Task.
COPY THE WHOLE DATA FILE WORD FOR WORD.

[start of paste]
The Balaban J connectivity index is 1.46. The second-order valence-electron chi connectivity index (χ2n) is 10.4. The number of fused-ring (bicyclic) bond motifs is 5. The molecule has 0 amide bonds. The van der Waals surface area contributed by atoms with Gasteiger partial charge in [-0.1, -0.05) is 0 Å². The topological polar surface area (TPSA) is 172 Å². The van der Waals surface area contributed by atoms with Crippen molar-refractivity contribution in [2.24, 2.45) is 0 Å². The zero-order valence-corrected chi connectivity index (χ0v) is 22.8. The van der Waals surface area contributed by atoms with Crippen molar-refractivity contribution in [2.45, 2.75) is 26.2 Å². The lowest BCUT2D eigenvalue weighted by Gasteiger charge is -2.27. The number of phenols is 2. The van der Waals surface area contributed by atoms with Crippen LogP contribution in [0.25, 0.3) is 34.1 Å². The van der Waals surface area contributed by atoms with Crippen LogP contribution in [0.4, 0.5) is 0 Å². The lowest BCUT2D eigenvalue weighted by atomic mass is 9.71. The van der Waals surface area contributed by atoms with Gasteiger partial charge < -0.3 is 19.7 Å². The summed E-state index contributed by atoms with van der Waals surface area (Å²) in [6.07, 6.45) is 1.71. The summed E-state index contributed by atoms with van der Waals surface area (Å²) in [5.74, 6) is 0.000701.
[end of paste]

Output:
The Balaban J connectivity index is 1.46. The second-order valence-electron chi connectivity index (χ2n) is 10.4. The number of fused-ring (bicyclic) bond motifs is 5. The molecule has 0 amide bonds. The van der Waals surface area contributed by atoms with Gasteiger partial charge in [-0.1, -0.05) is 0 Å². The topological polar surface area (TPSA) is 172 Å². The van der Waals surface area contributed by atoms with Crippen molar-refractivity contribution in [2.24, 2.45) is 0 Å². The zero-order valence-corrected chi connectivity index (χ0v) is 22.8. The van der Waals surface area contributed by atoms with Crippen molar-refractivity contribution in [2.45, 2.75) is 26.2 Å². The lowest BCUT2D eigenvalue weighted by Gasteiger charge is -2.27. The number of phenols is 2. The van der Waals surface area contributed by atoms with Crippen LogP contribution in [0.25, 0.3) is 34.1 Å². The van der Waals surface area contributed by atoms with Crippen LogP contribution in [0.4, 0.5) is 0 Å². The lowest BCUT2D eigenvalue weighted by atomic mass is 9.71. The van der Waals surface area contributed by atoms with Gasteiger partial charge < -0.3 is 19.7 Å². The summed E-state index contributed by atoms with van der Waals surface area (Å²) in [6.07, 6.45) is 1.71. The summed E-state index contributed by atoms with van der Waals surface area (Å²) in [5.74, 6) is 0.000701.